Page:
How? Require all software used in published papers to be publicly released, along with all relevant configuration files.  Compel authors to include detailed methods sections (or supplementary material) that allow for easy replication.  Expect strong statistics to back important results.  Most of all, encourage the submission and publication of papers focused on verification of results, ideally across independent systems.  The Artificial Life journal is free to authors by default, but the papers are then closed access.  We should change that default to expecting authors to pay a $1000 fee to make all papers open access (and do what we can to bring that cost down, especially for ISAL members).

4. I want our community to come together frequently and easily.

Why? Having chaired an ALIFE conference a few years ago, I’m painfully aware of how complex the organization process can be, and how expensive it is.  In many cases we needed to reinvent the wheel to figure out what processes to use.  To a lesser extent, similar challenges come from running smaller workshops or student clubs.

How? For conferences and workshops, we should produce “best practices” guides that are updated by annually.  These guides would cover details including how to get papers reviewed, how to work with publishers, how to effectively schedule events, and generally how to run a high-end conference on a reasonable budget (at ALife XII, we kept fees down while providing over 30 fellowships covering 100% of room, board, and registration fees for students, and still returned a $6000 profit to ISAL).  For student groups, we can provide lists of activities for meetings, interesting topics for discussion, potential speakers to invite, and pointers to web resources.

5. I want ISAL and BEACON to work closely together to reach common goals.

Why? The BEACON Center for the Study of Evolution in Action is a Science & Technology Center, half-way through its 10 years of funding from the U.S. National Science Foundation.  Our goals of studying real-time evolution in both computational and biological systems mean that many of our members are core researchers in Artificial Life or Evolutionary Computation fields.  As such, many of the goals of BEACON and ISAL closely align on both the research and education fronts.  Research by BEACON members extend into many areas of artificial life beyond evolutionary topics, including ecology, behavior, robotics, and synthetic biology.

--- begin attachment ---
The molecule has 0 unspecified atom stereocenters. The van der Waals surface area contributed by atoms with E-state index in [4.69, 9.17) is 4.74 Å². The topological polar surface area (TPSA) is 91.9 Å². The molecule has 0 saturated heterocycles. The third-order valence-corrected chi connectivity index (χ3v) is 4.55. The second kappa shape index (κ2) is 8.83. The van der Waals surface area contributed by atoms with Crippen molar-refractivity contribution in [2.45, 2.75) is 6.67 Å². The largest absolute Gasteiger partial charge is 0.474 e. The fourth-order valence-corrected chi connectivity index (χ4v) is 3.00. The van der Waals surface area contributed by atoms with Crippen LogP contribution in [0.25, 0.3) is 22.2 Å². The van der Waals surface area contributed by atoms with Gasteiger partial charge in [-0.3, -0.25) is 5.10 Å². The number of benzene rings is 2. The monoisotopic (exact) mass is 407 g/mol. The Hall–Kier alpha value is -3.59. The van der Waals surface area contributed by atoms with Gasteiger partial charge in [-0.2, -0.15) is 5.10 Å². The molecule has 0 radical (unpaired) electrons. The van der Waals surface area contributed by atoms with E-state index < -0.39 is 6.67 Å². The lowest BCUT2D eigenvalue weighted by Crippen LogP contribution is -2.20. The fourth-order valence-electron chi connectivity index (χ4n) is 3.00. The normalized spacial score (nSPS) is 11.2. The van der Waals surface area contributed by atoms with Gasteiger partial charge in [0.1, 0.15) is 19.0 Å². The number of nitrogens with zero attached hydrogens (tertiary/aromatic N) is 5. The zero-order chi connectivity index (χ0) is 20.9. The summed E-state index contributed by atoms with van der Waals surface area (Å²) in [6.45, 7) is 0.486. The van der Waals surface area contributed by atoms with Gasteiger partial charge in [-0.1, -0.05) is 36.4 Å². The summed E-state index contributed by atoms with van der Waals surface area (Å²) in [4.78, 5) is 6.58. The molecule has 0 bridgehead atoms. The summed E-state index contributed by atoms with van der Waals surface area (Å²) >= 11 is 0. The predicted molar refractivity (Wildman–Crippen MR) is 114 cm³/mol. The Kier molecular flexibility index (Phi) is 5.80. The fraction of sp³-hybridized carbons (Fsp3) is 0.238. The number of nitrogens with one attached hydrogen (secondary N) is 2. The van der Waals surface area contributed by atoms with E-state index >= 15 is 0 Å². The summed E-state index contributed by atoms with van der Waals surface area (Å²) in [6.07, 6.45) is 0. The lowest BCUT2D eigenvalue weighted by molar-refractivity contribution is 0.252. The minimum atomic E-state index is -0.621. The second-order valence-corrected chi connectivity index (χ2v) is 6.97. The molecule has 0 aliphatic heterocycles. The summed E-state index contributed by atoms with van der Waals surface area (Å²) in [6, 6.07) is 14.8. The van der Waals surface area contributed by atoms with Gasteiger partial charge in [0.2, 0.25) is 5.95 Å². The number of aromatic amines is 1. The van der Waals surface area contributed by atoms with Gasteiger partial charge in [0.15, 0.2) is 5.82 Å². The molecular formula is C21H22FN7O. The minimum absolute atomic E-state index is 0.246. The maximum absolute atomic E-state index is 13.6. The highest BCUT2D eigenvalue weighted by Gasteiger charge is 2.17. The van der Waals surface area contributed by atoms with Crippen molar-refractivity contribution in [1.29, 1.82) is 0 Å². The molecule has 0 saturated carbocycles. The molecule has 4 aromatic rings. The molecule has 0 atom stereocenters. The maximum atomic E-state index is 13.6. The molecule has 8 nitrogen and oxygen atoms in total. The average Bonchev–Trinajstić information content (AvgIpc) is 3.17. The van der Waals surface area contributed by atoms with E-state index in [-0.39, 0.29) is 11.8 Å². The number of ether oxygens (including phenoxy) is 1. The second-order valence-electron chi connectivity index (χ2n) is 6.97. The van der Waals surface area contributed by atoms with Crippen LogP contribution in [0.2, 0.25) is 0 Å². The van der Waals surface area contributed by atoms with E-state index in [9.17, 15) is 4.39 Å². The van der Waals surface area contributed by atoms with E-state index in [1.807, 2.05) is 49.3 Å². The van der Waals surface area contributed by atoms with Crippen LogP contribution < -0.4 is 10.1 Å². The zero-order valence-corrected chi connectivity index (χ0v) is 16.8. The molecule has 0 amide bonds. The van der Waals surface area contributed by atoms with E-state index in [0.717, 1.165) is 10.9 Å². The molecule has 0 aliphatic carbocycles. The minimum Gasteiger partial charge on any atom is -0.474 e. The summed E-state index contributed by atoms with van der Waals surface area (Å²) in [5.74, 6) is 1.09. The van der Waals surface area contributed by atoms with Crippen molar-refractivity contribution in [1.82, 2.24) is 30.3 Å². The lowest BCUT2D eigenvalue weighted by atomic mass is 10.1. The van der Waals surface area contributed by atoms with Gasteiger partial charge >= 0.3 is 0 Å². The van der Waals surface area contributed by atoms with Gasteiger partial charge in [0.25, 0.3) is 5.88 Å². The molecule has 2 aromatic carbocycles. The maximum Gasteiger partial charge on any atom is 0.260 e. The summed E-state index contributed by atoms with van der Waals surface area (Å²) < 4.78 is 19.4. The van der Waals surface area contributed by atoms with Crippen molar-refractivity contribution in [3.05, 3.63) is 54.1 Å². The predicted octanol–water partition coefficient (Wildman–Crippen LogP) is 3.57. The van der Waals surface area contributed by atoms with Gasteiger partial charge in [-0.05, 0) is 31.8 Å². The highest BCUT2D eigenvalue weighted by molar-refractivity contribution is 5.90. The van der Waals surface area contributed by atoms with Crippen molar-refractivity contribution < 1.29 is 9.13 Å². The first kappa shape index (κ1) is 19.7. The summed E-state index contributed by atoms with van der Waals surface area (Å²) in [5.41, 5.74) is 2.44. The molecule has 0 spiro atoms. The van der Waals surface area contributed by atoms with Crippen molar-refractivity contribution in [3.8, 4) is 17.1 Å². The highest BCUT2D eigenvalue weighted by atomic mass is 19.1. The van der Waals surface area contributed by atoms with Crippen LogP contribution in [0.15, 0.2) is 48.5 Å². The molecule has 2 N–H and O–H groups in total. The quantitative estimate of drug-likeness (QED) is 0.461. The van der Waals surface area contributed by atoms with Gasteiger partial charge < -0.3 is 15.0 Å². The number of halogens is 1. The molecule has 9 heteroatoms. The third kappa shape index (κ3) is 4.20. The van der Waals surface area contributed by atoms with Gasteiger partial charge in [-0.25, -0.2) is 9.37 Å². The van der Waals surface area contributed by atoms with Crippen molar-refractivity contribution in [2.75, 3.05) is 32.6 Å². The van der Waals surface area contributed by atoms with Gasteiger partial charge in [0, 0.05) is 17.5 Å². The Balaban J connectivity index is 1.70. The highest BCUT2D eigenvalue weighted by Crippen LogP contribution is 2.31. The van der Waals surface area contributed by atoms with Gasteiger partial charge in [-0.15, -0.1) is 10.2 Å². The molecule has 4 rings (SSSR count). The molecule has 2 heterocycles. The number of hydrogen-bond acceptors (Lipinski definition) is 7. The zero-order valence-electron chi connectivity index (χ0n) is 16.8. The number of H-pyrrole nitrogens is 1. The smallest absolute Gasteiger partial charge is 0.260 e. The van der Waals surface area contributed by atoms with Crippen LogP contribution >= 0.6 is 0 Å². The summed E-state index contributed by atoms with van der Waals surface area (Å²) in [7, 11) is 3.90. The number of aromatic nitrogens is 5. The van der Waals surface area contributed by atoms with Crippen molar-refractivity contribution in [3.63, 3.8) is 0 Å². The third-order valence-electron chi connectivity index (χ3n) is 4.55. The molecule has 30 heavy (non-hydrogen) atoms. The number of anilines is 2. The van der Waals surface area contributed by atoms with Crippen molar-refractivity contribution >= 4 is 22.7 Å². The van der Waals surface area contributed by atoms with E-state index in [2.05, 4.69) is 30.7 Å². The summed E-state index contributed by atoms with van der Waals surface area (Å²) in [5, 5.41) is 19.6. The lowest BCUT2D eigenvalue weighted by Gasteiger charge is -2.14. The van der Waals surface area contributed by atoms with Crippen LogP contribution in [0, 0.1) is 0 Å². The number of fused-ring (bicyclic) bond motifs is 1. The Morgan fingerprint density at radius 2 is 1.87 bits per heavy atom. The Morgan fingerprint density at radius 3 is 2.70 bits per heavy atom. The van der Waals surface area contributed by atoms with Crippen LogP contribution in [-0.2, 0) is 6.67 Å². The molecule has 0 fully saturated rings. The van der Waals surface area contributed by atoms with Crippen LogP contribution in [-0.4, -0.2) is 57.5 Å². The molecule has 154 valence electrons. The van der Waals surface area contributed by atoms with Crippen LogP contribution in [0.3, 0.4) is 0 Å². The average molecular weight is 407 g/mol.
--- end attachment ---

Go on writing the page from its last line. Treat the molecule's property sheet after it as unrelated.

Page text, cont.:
How? BEACON and ISAL need to open regular lines of dialog.  Regardless of whether I get elected to the ISAL board, I would be happy to be the point person within BEACON.

6. I want ISAL’s membership, diversity, and funding to steadily grow.

Why? Clearly we have a thriving community, but there are many others who naturally fit in with performing artificial-life-related research.  However, we should strive to not just increase our numbers but to improve our diversity of backgrounds, ideas, ethnicity, and especially gender.  Of course, along with any growth in numbers, comes a growth in dues collected and more opportunities for obtaining external resources.

How?  Bringing more biologists into the fold will naturally increase both total numbers and the number of women that are part of ISAL.  Furthermore, involving more women in the ISAL leadership will reduce the sense of the society being an “old boys network.” (I’ll note that both Alexandra Penn and Katie Bentley seem like excellent candidates this time around).  A secondary problem is the number of de facto members who only pay dues on years when they go to conferences (if that).  An easy way of solving this problem is to require membership (possibly for multiple years) to be eligible for awards.  Along with this fix should come many more awards: for education and outreach; for being a successful ALife ambassador in other fields; for the most cited papers.  The key is that as long as there are always highly-worthy recipients, we will only strengthen the field by having more awards given out.  And they will, in turn, encourage more people to join the society and maintain continuous membership.

Will I push toward most of these goals regardless of whether I am elected to the board of directors of ISAL?  Absolutely.  If nothing else, I hope that these ideas inspire current and future board members.  But being on the board myself will allow me to coordinate more smoothly with the community and have credentials that others will respect.

I also want to encourage all of you to join ISAL if you’re not already a member.  It’s a fantastic organization, well worth supporting.  For membership, you just need to subscribe to the Artificial Life journal.

EDIT: I updated this article after seeing the full slate of candidates.

Charles Ofria

Charles Ofria is a professor of Computer Science at Michigan State University, director of the Devolab, and deputy director of the BEACON Center for the Study of Evolution in Action.

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One response to “My Vision for Artificial Life

  1. Travis Collier

    On open access publishing… I think moving to (or creating a new) overlay journal would be an excellent approach.

    The recently announce Discrete Analysis apparently manages a cost of $10 per article by using Scholastica. If you haven’t seen it, there is a nice writeup here: https://gowers.wordpress.com/2015/09/10/discrete-analysis-an-arxiv-overlay-journal/

    It also seems like the society would be a good place to host a sort of ‘meta journal’. I’m thinking of something along the lines of a blog talking about recent papers relevant to ALife, regardless of where they are published. Not only is that very useful, it also promotes outreach to other disciplines… “Hey, these ALife guys think my work is relevant to them” is a pretty persuasive way to hook in new folks 😉